Australian Intelligence Community Says China Behind Recent Parliamentary Attacks
Click here for your free ISO 27001 Gap Analysis Checklist, which has been specifically designed to inform how you and your organisation can be better served by improved information security policies. It's invaluable when you consider your organisation's reputation, and just how imperative it is to keep the data your organisation is hosting remains safe and secure.
A report has surfaced concluding that China was behind May’s cyber attack that targeted the Australian parliament, as well as the three of the largest political parties in the country, just before the general election took place.
The report comes courtesy of Reuters, citing five sources with “direct knowledge of the matter,” according to the report.
The Australian Signals Directorate (ASD) has said that China’s Ministry of State Security “was responsible for the attack, the five people with direct knowledge of the findings of the investigation” told reporters.
The findings of the report were kept secret, in an attempt to avoid disrupting trade relations with China, according to two of the sources. Authorities said there was “a very real prospect of damaging the economy,” if the revelations were to go public. The Morrison government is yet to confirm the actor behind the attack, nor any details of the investigation or subsequent report.
“The cyberattack launched by a third-party was able to access extremely sensitive documents like policy papers on tax and foreign policy, private email exchanges between lawmakers and their staff.”
According to Reuters, “when the hack was discovered, Australian lawmakers and their staff were told by the Speaker of the House of Representatives and the President of the Senate to urgently change their passwords, according to a parliamentary statement at the time.”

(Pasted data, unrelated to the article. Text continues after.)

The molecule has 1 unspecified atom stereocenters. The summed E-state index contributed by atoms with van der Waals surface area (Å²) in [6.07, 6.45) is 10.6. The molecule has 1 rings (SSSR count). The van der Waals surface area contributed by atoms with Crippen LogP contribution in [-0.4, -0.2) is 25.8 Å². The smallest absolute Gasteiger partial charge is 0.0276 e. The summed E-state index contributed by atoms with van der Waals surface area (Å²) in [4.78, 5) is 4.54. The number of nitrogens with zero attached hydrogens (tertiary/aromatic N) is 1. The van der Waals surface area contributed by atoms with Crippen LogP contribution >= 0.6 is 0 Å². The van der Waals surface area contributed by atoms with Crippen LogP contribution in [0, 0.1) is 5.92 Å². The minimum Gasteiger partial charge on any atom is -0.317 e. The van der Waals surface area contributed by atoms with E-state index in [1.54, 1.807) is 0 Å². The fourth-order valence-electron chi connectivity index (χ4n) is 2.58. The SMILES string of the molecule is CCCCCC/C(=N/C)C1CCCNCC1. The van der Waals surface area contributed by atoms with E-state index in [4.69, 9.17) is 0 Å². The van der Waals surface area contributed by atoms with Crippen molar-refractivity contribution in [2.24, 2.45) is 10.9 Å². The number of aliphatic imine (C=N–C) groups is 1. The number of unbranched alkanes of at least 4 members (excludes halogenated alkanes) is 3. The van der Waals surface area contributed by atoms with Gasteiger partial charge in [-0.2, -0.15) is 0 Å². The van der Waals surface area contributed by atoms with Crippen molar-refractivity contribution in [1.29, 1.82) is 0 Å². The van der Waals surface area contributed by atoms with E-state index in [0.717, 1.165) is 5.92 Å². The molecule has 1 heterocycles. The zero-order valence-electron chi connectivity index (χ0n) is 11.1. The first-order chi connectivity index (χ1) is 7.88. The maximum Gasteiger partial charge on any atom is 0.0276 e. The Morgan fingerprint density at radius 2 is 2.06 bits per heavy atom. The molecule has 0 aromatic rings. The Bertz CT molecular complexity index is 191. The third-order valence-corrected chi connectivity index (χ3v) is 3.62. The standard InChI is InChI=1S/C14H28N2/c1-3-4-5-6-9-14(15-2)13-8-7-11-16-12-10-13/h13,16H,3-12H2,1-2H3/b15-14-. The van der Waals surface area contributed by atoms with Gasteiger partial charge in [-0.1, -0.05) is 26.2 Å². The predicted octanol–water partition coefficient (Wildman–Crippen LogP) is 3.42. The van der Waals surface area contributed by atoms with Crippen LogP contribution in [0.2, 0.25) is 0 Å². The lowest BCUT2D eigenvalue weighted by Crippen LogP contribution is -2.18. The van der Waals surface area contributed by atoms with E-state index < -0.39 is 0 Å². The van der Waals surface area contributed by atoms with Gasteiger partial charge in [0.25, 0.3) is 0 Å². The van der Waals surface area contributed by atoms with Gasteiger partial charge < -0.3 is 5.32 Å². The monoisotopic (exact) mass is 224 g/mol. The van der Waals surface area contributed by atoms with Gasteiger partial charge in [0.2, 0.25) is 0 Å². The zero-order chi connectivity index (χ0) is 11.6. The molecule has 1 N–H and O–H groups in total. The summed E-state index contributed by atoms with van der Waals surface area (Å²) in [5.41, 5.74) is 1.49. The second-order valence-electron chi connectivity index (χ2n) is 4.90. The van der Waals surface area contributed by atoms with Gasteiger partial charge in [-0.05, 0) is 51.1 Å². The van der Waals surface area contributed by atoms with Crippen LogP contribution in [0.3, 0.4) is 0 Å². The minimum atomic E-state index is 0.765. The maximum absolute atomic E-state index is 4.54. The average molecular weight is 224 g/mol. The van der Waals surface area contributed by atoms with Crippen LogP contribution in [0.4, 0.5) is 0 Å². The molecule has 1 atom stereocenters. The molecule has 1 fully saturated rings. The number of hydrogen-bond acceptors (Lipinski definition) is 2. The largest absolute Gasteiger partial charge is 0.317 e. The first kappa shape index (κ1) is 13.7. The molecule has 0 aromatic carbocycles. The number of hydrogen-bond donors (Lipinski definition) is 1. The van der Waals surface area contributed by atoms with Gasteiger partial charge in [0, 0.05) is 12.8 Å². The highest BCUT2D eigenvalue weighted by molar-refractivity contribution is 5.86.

“The ASD investigation quickly established that the hackers had also accessed the networks of the ruling Liberal party, its coalition partner the rural-based Nationals, and the opposition Labor party, two of the sources said.”
The sources interviewed also mentioned that the cyberattack launched by a third-party was able to access extremely sensitive documents like policy papers on tax and foreign policy, private email exchanges between lawmakers and their staff.
“When the hack was discovered, Australian lawmakers and their staff were told by the Speaker of the House of Representatives and the President of the Senate to urgently change their passwords.”
China’s foreign ministry has released a statement deflecting blame, and outlining that the report is “just creating rumours and smearing others.”
“When investigating and determining the nature of online incidents, there must be full proof of the facts, otherwise it’s just creating rumours and smearing others, pinning labels on people indiscriminately. We would like to stress that China is also a victim of the internet attacks,” the ministry added in the statement.
Despite their statement and subsequent denial of the allegations, Australian investigators found that the code and techniques employed by the third-party hackers are identical to those used by Chinese hackers in the past, according to two sources cited by Reuters.
Our gap analysis checklist is designed to get an understanding of your operations, and helps us identify potential flaws and vulnerabilities in your procedures that could be optimised in the context of information management. It takes years and years to build your organisation's reputation up, and split seconds to erode it. As we've seen countless times, once this trust has disappeared, it's a painfully long process to regain it, so, check out our 27001 Gap Analysis Checklist out today !